—ROBERT KUNZIG, National Geographic Magazine, Washington, D. C.


Few publications have the resources to send journalists halfway around world in pursuit of a story. National Geographic gave me the opportunity to see firsthand the horrific aftermath of a tsunami and to meet with survivors. I’m very grateful to National Geographic for funding nearly a month of costly travel in four different countries. It’s a privilege to write for such a remarkable magazine.

While working on this story I met with many scientists, including several AGU members, who were very generous with their time. I would especially like to thank Brian Atwater of the U.S. Geological Survey (USGS), who, besides providing much valuable information, graciously agreed to review my article before publication. Jody Bourgeois of the University of Washington, David Yamaguchi, an independent researcher, and Mary Ann Reinhart of Geoengineers in Tacoma tramped through knee-deep mud to show me 300-year-old tsunami deposits along the Washington coast. Kerry Sieh of Nanyang Technological University in Singapore gave me a detailed and frightening overview of the ongoing threat tsunamis pose to countries bordering the Pacific and Indian Oceans. Hiroo Kanamori of the California Institute of Technology patiently answered many very basic questions about tsunamis.

I would also like to thank Jin Sato, the mayor of Minamisanriku, one of several Japanese towns that were obliterated by the March 2011 tsunami. Mayor Sato met with me at a time when far more pressing concerns demanded his attention. The Japanese Red Cross helped to arrange interviews with several survivors of the tsunami. On the other side of the Pacific, Lee Shipman, the emergency management director for the Shoalwater Bay Tribe in Washington State, showed me how her small community has become a model of tsunami preparedness. John Schelling, Brynne Walker, Mark Clemens, and Dave Nelson of Washington’s Emergency Management Division and Nathan Wood of the USGS in Vancouver, Wash., talked with me about what Washington, Oregon, and California have done—and still need to do—to prepare for the inevitable tsunami that will one day hit the region.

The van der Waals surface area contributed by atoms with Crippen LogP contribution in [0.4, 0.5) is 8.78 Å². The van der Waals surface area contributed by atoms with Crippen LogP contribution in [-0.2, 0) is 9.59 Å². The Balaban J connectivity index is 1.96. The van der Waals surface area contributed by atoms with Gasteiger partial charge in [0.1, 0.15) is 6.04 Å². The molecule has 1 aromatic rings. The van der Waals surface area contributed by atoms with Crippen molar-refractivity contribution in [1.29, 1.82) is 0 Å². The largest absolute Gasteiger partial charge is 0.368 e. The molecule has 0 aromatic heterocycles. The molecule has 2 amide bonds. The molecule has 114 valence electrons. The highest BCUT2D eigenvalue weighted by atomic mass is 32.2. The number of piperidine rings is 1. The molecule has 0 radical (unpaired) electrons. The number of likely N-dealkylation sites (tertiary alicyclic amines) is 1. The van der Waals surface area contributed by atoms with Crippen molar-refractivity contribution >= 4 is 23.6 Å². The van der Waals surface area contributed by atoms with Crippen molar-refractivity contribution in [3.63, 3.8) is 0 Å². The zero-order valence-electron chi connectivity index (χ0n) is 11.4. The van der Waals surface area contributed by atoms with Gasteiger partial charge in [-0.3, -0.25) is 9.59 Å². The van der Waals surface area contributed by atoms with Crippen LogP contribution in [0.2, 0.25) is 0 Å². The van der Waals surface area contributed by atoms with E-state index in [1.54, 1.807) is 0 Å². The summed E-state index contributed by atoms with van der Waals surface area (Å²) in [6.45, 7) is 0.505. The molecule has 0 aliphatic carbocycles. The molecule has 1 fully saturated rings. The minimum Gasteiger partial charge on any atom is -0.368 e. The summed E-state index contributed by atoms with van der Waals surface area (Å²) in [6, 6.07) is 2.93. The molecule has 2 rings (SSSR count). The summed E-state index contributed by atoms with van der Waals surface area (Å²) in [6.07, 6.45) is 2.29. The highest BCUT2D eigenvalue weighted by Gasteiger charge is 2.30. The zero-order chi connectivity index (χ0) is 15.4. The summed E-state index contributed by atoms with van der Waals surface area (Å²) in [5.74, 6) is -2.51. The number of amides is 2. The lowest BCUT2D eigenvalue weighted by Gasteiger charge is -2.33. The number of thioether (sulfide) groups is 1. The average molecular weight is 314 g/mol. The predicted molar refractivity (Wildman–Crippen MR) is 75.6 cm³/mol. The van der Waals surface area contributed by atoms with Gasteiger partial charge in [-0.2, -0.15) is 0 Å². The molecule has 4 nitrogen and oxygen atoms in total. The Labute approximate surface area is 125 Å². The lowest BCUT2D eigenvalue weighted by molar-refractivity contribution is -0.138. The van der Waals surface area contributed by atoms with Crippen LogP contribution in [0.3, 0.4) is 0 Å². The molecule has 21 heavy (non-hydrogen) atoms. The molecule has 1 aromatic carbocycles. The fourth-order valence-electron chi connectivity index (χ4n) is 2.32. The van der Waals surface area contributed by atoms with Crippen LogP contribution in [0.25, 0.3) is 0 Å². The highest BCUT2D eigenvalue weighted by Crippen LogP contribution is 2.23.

I could not have written this story without the help of four exceptionally resourceful women: Kay Ohara translated for me in Japan; Vivi Yanti and Patra Rina Dewi were my indispensable guides in Banda Aceh and Padang, Indonesia; and Irina Rafliana of the Indonesian Institute of Sciences in Jakarta suggested many valuable contacts. I’m much indebted to Robert Kunzig, my editor at National Geographic. Without his insight, skill, and encouragement, the American Geophysical Union would be giving this year’s Walter Sullivan Award to a different writer. So, on behalf of a number of people, I thank AGU for this wonderful honor, which recognizes the work of many hands. And, finally, this assignment renewed my appreciation for the vital research carried out by members of AGU and their colleagues in the worldwide geosciences community. Were it not for their efforts, there would be no tsunami early­warning systems in any of the world’s oceans. In the decades ahead those systems will save thousands of lives.

—TIM FOLGER, Gallup, N. M.